Feeding My Inner (Digital) Geek Helps Me Stay Healthier

I admit it, I’m a hardcore digital & app geek. Probably equally or more so than I am a healthcare geek.  My iPhone is literally another arm. But there are valid reasons for that given everything I need to keep up with.

When I attended Lamposium in April (after a long hiatus), I was able to keep track of the sessions I was facilitating as well as ones I wanted to attend by flagging them on a mobile application. This was an easy way to help me keep up with what was going on in real-time without having to carry the conference program everywhere.

Additionally, I used texting & FaceTime quite a bit to keep up up with people while I was there. I even used my iPhone to record a few videos for a friend for a campaign she was working on.  So easy & seamless.

While I do use the Facebook application (& also messenger) to keep up with support groups & postings, I find sometimes it’s not the ideal way to communicate, especially on the go. Some of this is because I belong to  several different communities now.  I’m grateful for that, but each one has a unique voice that I don’t want to risk losing with all the other distractions of social media.

That’s why I get excited about new technologies & applications that target communication with these friends outside of social media through a dedicated mobile application because then I can really focus my attention without all the other outside chatter.

I feel something like this would be a welcome addition to how I already use my phone.  Because of my rare diseases there’s a lot of health tracking I need to do.  I also use digital applications & platforms to easily transmit information & communicate with my transplant team & fundraising non-profit.

Just to give an idea of just how strongly I utilize mobile apps in daily life I will share how I keep on track with reporting my statistics to a research study on exercise & lung function (for LAM) that I am currently enrolled in. This is a good example because the study is based in Texas.  I participate remotely from Pennsylvania. This would not be possible for me to participate in as easily without mobile technology.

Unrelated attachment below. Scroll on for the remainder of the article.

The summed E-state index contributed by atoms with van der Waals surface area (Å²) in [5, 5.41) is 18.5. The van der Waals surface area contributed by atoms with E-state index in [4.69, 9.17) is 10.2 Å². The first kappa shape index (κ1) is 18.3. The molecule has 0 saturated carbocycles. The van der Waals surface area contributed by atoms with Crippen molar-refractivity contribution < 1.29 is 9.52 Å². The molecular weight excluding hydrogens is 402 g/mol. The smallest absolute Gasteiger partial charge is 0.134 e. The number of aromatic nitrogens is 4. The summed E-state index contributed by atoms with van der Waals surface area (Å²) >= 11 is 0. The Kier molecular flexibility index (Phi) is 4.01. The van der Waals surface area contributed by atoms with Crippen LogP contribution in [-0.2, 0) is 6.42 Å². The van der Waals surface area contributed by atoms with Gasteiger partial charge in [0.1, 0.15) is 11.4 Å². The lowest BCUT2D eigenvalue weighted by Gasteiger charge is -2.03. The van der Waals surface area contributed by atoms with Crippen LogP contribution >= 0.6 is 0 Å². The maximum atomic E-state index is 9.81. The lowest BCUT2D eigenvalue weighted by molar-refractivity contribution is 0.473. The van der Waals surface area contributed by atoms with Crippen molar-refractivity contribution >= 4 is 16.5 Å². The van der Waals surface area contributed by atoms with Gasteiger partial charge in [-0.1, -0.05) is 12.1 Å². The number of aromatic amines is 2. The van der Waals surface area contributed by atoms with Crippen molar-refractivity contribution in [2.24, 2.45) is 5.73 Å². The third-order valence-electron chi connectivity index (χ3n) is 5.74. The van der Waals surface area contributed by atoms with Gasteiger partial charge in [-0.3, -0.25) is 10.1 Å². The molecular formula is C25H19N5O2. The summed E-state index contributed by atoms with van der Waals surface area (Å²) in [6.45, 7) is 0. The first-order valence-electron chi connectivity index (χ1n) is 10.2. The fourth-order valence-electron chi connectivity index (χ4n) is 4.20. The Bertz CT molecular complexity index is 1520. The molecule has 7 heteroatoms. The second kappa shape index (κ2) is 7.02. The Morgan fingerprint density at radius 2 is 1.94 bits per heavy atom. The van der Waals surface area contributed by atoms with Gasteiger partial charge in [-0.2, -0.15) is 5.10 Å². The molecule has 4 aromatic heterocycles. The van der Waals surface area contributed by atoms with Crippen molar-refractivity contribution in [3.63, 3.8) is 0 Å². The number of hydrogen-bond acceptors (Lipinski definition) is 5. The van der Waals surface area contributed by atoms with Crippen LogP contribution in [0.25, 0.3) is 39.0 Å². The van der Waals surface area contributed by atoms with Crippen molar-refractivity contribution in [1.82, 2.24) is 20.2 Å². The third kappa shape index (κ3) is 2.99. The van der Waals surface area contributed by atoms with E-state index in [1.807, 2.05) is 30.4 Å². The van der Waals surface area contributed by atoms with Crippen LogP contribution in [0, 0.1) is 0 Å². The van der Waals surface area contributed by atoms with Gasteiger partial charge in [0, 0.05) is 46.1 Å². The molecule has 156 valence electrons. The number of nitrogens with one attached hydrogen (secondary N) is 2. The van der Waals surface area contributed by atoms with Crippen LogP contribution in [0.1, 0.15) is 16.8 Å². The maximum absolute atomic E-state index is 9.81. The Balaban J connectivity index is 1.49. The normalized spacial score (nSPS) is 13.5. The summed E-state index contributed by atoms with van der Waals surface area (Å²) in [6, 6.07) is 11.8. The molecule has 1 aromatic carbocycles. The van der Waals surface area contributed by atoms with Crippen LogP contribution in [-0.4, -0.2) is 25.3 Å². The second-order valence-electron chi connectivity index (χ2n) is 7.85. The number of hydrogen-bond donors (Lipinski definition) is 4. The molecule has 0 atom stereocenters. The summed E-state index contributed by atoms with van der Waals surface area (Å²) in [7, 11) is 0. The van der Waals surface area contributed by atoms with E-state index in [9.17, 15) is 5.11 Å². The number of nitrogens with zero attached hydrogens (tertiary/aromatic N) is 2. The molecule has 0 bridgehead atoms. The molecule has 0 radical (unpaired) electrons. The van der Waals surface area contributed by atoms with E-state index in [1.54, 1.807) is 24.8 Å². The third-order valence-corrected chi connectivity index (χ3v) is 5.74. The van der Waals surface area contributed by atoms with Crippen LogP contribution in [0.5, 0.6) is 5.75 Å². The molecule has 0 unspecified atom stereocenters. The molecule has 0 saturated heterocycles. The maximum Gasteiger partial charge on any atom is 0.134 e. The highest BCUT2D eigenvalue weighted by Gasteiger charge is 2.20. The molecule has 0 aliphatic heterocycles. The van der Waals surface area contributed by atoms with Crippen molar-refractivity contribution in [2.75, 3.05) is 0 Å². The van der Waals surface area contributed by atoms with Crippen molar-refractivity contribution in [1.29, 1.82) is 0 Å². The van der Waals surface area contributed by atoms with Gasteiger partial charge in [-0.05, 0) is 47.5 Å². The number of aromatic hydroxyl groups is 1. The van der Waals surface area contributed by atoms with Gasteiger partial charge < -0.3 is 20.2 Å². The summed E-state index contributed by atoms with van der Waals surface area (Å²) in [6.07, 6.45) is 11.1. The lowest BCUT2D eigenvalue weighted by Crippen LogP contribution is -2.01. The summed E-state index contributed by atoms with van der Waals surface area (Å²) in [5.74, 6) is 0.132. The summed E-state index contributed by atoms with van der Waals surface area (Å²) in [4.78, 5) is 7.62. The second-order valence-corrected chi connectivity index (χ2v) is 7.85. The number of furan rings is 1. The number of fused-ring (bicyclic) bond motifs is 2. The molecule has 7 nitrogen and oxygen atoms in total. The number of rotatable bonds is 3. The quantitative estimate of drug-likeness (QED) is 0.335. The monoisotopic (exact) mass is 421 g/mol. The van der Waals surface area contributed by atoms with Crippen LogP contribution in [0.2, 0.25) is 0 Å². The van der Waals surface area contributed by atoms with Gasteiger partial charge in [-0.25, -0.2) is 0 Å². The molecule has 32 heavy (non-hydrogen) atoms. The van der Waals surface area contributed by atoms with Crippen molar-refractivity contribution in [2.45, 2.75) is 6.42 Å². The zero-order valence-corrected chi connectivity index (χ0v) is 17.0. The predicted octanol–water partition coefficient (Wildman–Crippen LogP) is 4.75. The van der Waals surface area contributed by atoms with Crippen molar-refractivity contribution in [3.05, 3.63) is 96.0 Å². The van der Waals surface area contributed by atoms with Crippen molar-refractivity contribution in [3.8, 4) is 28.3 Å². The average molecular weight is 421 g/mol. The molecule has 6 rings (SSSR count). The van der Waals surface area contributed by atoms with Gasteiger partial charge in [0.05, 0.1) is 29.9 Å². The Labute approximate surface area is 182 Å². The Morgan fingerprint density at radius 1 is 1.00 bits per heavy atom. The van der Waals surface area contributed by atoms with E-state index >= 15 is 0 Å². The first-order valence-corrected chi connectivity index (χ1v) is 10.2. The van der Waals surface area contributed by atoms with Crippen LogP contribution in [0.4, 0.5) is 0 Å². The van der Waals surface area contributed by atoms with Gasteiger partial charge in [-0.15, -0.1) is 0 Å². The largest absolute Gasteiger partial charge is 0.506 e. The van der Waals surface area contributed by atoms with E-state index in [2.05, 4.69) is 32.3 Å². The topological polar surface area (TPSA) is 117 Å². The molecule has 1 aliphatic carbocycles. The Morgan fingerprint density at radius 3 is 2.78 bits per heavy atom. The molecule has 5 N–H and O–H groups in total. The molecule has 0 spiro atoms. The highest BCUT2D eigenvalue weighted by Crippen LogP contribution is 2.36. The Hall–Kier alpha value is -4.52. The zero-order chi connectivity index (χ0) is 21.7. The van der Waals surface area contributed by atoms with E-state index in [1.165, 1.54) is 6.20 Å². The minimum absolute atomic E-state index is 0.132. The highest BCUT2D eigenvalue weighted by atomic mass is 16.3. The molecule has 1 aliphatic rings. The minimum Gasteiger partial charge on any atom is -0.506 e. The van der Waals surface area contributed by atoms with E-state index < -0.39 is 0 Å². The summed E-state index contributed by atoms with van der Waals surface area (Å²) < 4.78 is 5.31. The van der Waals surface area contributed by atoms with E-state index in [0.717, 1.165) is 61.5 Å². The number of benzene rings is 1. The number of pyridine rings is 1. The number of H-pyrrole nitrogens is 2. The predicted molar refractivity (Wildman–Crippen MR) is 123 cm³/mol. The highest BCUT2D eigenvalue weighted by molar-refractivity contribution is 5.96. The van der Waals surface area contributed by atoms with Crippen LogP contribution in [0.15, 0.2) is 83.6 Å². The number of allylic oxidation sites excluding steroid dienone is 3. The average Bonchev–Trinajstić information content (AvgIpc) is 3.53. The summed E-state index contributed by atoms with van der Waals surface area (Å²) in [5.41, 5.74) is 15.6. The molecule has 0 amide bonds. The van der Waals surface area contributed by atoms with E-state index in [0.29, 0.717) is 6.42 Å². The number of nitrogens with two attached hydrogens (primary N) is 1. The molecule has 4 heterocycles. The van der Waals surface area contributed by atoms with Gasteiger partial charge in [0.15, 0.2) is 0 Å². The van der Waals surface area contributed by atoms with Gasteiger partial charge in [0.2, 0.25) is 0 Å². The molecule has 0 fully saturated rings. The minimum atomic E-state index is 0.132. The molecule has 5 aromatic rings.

At least 2-3 times a week (& more frequently if I can) I exercise at my local community center.  As I’m exercising, I have this device that not only tells me my oxygen levels but also records them so I can email them directly. (DISCLAIMER: I am not promoting this device just merely pointing out how useful of an investment it was. Standard oximeters sometimes fail to record oxygen levels consistently with activity.)

I use my Notes feature on my iPhone to track distance, speed, & timing intervals as well as specific oxygen levels at those intevals. This data I can record & then cut & paste & send through each day in ONE email to the leader of the study (even though I am using multiple mobile applications simulataneously).  Then we can chat about it.  It’s almost like self-directed pulmonary rehabilitation which has been extremely helpful in helping somewhat manage this recent arc of progression with LAM.

The other reason mobile support is important is because several ladies in my community (as our health worsens) find it harder to exercise because of our breathing issues as well as the ever increasing need for oxygen to be able to.

We also (because of medications or other medical factors) struggle to maintain healthy weight & healthy habits.  We form an accountability group each year to support each other, but it’s also nice to have buddies with an activity tracker to have healthy pushes with. Again, all of this data too of can be tracked outside social media but easily transmitted there if we wish (with little to no extra effort).

Through their encouragement I have maintained a much more regular exercise routine & when I developed breathing changes earlier this year; I picked up on it sooner because I had already eliminated other obvious potential causes like carrying around extra weight.

I’m more mindful of my eating habits & sleep cycles. All of this is extremely important in all facets of my life but would not have been facilitated without connections with others going through the same thing or without the assistance of devices that also utilize mobile applications.

I wish I could say that the story ends there, but I would be remiss to mention that my blog, (even though I only started in August), has been extremely valuable in connecting with other people.  I really underestimated the potential impact & reach.  Every day, I hear from people from various walks of life about what I share. I’ve found several more “tribes” I feel proud to be a part of because of the connections I’ve made through it.




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